The GT-* are more niche products and seem to suffer more issues, so I would not invest in more of them. The AC86Us can do the job, but have had some production issues that could be haunting you... what are their manufacture year and country of origin noted on the back label?

The antenna differences are not critical... 2.4 3x3 and 5.0 4x4 are sufficient.

Dual-band is sufficient with wired backhauls... even with wireless backhauls if not a huge number of wireless clients loading the remote node WiFi.

I doubt that your issue is not enough equipment or WiFi.

2. I would prove your network with stock Asuswrt firmware before trying Asuswrt-Merlin. I doubt your issue is stock firmware per se... the closed AiMesh code is the the same in both Asuswrt and Asuswrt-Merlin.

My install notes cover the basics to consider, but no tri-band detail. Be sure to reset the firmware before configuring from scratch to avoid any undue issues.

3. A wired 2xRT-AC86U AiMesh should be able to handle your clients. You might want to try that... one at each end of level one. This would omit some WiFi and the MOCA link. If you can build this and prove it stable, then you can think about what is left undone... you may or may not need the GT as a wireless node on the upper level. An Android WiFi Analyzer app can help to see WiFi signals around the space... that yours are stable and the neighbors are not interfering on the same channels.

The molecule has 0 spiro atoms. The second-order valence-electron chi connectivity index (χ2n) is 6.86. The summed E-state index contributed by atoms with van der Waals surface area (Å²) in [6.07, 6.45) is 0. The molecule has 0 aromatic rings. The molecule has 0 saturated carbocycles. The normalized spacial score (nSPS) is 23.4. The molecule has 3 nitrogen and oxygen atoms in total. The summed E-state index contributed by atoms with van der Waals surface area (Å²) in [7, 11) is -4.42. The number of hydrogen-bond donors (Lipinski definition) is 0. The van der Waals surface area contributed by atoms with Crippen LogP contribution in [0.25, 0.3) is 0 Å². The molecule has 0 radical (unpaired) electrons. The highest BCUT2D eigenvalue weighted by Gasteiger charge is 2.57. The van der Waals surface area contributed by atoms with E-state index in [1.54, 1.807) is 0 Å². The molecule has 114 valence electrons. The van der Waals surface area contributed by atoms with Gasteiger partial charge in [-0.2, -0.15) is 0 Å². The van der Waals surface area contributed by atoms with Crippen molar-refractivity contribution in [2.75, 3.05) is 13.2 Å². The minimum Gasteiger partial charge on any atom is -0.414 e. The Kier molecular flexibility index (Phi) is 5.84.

If you rebuild the network, take it one step at a time and let it settle to give you time to confirm operation and to trust adding to it. A 2xRT-AC86U AiMesh is a fairly capable first step for your space. And be sure to evaluate the ISP connection speed/stability using a wired PC from first the root node/router and then the remote node; then via wireless... so you know what you are suppose to see at each point.